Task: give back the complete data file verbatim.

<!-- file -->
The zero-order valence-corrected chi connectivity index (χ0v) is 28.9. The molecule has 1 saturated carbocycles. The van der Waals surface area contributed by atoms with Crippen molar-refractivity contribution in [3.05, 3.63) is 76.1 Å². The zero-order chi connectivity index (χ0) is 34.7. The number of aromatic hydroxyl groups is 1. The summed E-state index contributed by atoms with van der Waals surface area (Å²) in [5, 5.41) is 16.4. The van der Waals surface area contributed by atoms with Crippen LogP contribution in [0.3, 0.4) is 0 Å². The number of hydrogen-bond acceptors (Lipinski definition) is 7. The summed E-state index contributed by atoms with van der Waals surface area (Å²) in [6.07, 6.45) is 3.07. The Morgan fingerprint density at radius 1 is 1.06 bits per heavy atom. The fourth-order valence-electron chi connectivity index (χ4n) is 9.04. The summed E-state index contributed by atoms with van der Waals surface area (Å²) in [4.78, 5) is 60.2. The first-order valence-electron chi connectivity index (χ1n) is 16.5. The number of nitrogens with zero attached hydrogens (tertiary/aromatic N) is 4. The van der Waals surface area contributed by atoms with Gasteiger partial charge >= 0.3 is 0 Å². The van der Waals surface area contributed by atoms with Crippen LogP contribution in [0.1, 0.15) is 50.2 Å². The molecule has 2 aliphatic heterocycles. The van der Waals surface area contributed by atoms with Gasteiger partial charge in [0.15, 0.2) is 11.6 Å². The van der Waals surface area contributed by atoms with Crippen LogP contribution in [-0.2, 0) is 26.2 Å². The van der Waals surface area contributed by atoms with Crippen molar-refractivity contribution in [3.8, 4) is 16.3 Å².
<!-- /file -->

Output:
The zero-order valence-corrected chi connectivity index (χ0v) is 28.9. The molecule has 1 saturated carbocycles. The van der Waals surface area contributed by atoms with Crippen molar-refractivity contribution in [3.05, 3.63) is 76.1 Å². The zero-order chi connectivity index (χ0) is 34.7. The number of aromatic hydroxyl groups is 1. The summed E-state index contributed by atoms with van der Waals surface area (Å²) in [5, 5.41) is 16.4. The van der Waals surface area contributed by atoms with Crippen LogP contribution in [0.3, 0.4) is 0 Å². The number of hydrogen-bond acceptors (Lipinski definition) is 7. The summed E-state index contributed by atoms with van der Waals surface area (Å²) in [6.07, 6.45) is 3.07. The Morgan fingerprint density at radius 1 is 1.06 bits per heavy atom. The fourth-order valence-electron chi connectivity index (χ4n) is 9.04. The summed E-state index contributed by atoms with van der Waals surface area (Å²) in [4.78, 5) is 60.2. The first-order valence-electron chi connectivity index (χ1n) is 16.5. The number of nitrogens with zero attached hydrogens (tertiary/aromatic N) is 4. The van der Waals surface area contributed by atoms with Gasteiger partial charge >= 0.3 is 0 Å². The van der Waals surface area contributed by atoms with Crippen LogP contribution in [0.1, 0.15) is 50.2 Å². The molecule has 2 aliphatic heterocycles. The van der Waals surface area contributed by atoms with Gasteiger partial charge in [0.15, 0.2) is 11.6 Å². The van der Waals surface area contributed by atoms with Crippen LogP contribution in [-0.2, 0) is 26.2 Å². The van der Waals surface area contributed by atoms with Crippen molar-refractivity contribution in [3.8, 4) is 16.3 Å².